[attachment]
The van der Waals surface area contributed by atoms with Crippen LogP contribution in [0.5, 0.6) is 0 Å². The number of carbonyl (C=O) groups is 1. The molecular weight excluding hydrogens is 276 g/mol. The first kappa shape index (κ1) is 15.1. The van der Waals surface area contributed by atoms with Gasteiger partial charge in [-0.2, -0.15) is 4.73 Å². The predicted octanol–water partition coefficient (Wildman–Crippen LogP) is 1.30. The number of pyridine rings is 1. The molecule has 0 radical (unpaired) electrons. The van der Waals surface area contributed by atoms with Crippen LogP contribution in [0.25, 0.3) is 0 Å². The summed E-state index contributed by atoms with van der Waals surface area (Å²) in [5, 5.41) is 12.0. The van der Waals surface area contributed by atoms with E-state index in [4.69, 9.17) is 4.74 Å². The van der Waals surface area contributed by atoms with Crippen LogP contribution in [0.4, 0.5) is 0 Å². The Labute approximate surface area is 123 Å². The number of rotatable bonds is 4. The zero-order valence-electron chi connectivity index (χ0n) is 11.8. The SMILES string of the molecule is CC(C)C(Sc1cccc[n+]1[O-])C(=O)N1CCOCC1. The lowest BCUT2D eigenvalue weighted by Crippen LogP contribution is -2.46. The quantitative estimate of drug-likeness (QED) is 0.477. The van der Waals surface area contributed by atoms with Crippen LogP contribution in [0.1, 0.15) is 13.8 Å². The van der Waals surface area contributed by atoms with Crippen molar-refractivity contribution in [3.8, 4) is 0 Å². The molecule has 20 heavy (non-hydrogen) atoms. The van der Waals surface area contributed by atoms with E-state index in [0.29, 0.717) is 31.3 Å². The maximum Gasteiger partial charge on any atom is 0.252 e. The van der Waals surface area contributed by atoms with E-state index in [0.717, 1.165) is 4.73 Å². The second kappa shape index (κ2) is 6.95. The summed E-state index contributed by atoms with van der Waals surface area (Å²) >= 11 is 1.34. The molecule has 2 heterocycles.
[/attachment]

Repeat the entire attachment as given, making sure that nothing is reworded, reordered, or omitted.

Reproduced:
The van der Waals surface area contributed by atoms with Crippen LogP contribution in [0.5, 0.6) is 0 Å². The number of carbonyl (C=O) groups is 1. The molecular weight excluding hydrogens is 276 g/mol. The first kappa shape index (κ1) is 15.1. The van der Waals surface area contributed by atoms with Gasteiger partial charge in [-0.2, -0.15) is 4.73 Å². The predicted octanol–water partition coefficient (Wildman–Crippen LogP) is 1.30. The number of pyridine rings is 1. The molecule has 0 radical (unpaired) electrons. The van der Waals surface area contributed by atoms with Crippen LogP contribution in [0.25, 0.3) is 0 Å². The summed E-state index contributed by atoms with van der Waals surface area (Å²) in [5, 5.41) is 12.0. The van der Waals surface area contributed by atoms with E-state index in [4.69, 9.17) is 4.74 Å². The van der Waals surface area contributed by atoms with Crippen LogP contribution in [0.4, 0.5) is 0 Å². The Labute approximate surface area is 123 Å². The number of rotatable bonds is 4. The zero-order valence-electron chi connectivity index (χ0n) is 11.8. The SMILES string of the molecule is CC(C)C(Sc1cccc[n+]1[O-])C(=O)N1CCOCC1. The lowest BCUT2D eigenvalue weighted by Crippen LogP contribution is -2.46. The quantitative estimate of drug-likeness (QED) is 0.477. The van der Waals surface area contributed by atoms with Crippen LogP contribution in [0.1, 0.15) is 13.8 Å². The van der Waals surface area contributed by atoms with Crippen molar-refractivity contribution in [3.8, 4) is 0 Å². The molecule has 20 heavy (non-hydrogen) atoms. The van der Waals surface area contributed by atoms with E-state index in [0.29, 0.717) is 31.3 Å². The maximum Gasteiger partial charge on any atom is 0.252 e. The van der Waals surface area contributed by atoms with E-state index in [0.717, 1.165) is 4.73 Å². The second kappa shape index (κ2) is 6.95. The summed E-state index contributed by atoms with van der Waals surface area (Å²) >= 11 is 1.34. The molecule has 2 heterocycles.